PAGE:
Identification of Obfuscated Function Clones in Binaries using Machine Learning


With widespread use of higher-level languages for malware, such as C# on Windows or Go for cross-platform malware, the complexity and functionality of malware is ever-increasing. Additionally, obfuscation is used to hide the malicious intent from virus scanners and increase the time it takes for a human analyst to reverse engineer the binary file. One way to minimize this effort is function clone detection. Like any other software engineering project, malware reuses code and modifies already existing code. Detecting whether a binary function is already known, or similar to an existing function, can reduce the time needed to analyze it. Outside of malware, the same function clone detection mechanism can be used to find vulnerable versions of functions in binaries, making it a powerful technique. This thesis introduces an approach for the detection of obfuscated function clones, called Ofci, building on recent advances in machine learning based function clone detection. Using the Albert transformer, a size-optimized version of the Bert natural language processing model, on textual disassembly instead of language, Ofci can achieve an 83% model size reduction in comparison to state-of-the-art approaches, while only causing an average 7% decrease in the ROC-AUC scores of function pair similarity classification. To additionally tackle the issue of obfuscation, Ofci analyzes the effect of known function calls on function similarity and applies function similarity classification on code obfuscated through virtualization. Instead of trying to match virtualized function pairs statically, Ofci tries to perform function clone detection based on traces of the virtualized function, as a cheap form of dynamic analysis. However, the reduced model size comes at the cost of precision for function clone search and the evaluation of Ofci discusses the reasons for this and other pitfalls of building function similarity detection tooling. Besides evaluating the machine learning approach, Ofci also establishes a new framework for the extraction and processing of binary functions. By implementing this functionality as a Ghidra plugin, Ofci offers an end-to-end approach for binary function analysis where every part of the pipeline is open-source. Through headless analysis, this framework can scale to analyzing large quantities of binary executables in parallel.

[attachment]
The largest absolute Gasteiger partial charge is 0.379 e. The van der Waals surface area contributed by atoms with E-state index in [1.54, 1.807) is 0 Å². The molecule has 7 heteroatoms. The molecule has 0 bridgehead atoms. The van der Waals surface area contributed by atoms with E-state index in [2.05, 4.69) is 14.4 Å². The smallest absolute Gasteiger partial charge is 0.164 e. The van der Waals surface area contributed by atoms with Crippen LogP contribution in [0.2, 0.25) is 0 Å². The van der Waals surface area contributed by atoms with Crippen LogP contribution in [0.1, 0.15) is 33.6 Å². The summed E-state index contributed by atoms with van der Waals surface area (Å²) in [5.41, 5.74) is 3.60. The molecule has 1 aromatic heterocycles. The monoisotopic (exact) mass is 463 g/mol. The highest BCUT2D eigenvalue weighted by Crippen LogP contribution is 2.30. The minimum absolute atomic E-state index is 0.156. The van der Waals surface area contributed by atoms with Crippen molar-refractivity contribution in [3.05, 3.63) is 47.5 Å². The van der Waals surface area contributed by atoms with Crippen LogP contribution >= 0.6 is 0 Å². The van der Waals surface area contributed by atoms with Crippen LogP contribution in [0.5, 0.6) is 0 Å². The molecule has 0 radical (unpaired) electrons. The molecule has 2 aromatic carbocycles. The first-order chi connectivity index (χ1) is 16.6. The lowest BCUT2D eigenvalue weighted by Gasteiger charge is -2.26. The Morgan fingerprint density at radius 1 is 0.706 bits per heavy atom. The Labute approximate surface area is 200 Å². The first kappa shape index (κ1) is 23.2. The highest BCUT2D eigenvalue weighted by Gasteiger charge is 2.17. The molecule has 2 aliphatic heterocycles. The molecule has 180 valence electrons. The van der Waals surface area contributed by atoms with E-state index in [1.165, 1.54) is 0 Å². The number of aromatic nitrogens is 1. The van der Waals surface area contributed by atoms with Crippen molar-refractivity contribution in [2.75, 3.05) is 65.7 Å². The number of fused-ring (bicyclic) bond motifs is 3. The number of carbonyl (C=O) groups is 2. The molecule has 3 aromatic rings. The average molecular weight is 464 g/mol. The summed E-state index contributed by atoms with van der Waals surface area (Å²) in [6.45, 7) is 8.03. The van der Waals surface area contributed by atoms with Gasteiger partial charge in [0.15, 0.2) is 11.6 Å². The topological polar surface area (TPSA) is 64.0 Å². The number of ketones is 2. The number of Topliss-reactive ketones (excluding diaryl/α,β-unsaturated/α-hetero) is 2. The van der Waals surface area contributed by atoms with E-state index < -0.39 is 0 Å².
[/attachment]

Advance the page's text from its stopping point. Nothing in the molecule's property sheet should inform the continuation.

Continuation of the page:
TU Wien
Michael Pucher
Michael Pucher

My research interests include systems security, malware analysis and embedded security, focusing on software reverse engineering and dynamic binary analysis.